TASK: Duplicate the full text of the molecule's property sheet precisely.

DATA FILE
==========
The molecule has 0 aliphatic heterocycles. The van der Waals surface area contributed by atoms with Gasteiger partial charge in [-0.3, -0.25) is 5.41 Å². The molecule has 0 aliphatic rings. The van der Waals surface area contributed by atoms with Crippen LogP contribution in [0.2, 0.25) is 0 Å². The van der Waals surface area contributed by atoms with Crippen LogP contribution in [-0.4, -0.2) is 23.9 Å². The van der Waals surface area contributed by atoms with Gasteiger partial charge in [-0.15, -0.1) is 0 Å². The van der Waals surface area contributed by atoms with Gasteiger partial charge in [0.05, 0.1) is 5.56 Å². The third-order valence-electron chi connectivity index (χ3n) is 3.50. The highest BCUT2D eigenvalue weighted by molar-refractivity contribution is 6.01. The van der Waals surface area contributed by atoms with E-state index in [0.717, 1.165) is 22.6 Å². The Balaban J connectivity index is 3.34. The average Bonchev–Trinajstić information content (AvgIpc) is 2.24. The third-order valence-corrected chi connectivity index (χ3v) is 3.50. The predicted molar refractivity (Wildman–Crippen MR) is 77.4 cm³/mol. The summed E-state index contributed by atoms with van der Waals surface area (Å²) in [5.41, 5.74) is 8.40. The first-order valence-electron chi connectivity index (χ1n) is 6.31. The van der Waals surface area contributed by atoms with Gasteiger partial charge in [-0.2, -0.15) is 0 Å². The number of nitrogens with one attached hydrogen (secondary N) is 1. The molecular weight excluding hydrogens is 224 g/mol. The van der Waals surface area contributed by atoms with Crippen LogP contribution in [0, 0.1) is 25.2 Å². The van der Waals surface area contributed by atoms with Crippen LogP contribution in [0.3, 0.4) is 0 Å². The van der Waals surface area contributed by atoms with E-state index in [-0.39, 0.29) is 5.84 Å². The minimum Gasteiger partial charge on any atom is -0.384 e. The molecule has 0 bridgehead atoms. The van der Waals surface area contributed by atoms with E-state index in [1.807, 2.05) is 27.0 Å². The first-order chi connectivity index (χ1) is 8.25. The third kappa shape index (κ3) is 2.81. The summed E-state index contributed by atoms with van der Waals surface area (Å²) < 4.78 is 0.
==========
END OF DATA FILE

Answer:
The molecule has 0 aliphatic heterocycles. The van der Waals surface area contributed by atoms with Gasteiger partial charge in [-0.3, -0.25) is 5.41 Å². The molecule has 0 aliphatic rings. The van der Waals surface area contributed by atoms with Crippen LogP contribution in [0.2, 0.25) is 0 Å². The van der Waals surface area contributed by atoms with Crippen LogP contribution in [-0.4, -0.2) is 23.9 Å². The van der Waals surface area contributed by atoms with Gasteiger partial charge in [-0.15, -0.1) is 0 Å². The van der Waals surface area contributed by atoms with Gasteiger partial charge in [0.05, 0.1) is 5.56 Å². The third-order valence-electron chi connectivity index (χ3n) is 3.50. The highest BCUT2D eigenvalue weighted by molar-refractivity contribution is 6.01. The van der Waals surface area contributed by atoms with E-state index in [0.717, 1.165) is 22.6 Å². The Balaban J connectivity index is 3.34. The average Bonchev–Trinajstić information content (AvgIpc) is 2.24. The third-order valence-corrected chi connectivity index (χ3v) is 3.50. The predicted molar refractivity (Wildman–Crippen MR) is 77.4 cm³/mol. The summed E-state index contributed by atoms with van der Waals surface area (Å²) in [5.41, 5.74) is 8.40. The first-order valence-electron chi connectivity index (χ1n) is 6.31. The van der Waals surface area contributed by atoms with Gasteiger partial charge in [-0.2, -0.15) is 0 Å². The number of nitrogens with one attached hydrogen (secondary N) is 1. The molecular weight excluding hydrogens is 224 g/mol. The van der Waals surface area contributed by atoms with Crippen LogP contribution in [0, 0.1) is 25.2 Å². The van der Waals surface area contributed by atoms with Crippen LogP contribution in [0.3, 0.4) is 0 Å². The van der Waals surface area contributed by atoms with E-state index in [-0.39, 0.29) is 5.84 Å². The minimum Gasteiger partial charge on any atom is -0.384 e. The molecule has 0 bridgehead atoms. The van der Waals surface area contributed by atoms with E-state index in [1.807, 2.05) is 27.0 Å². The first-order chi connectivity index (χ1) is 8.25. The third kappa shape index (κ3) is 2.81. The summed E-state index contributed by atoms with van der Waals surface area (Å²) < 4.78 is 0.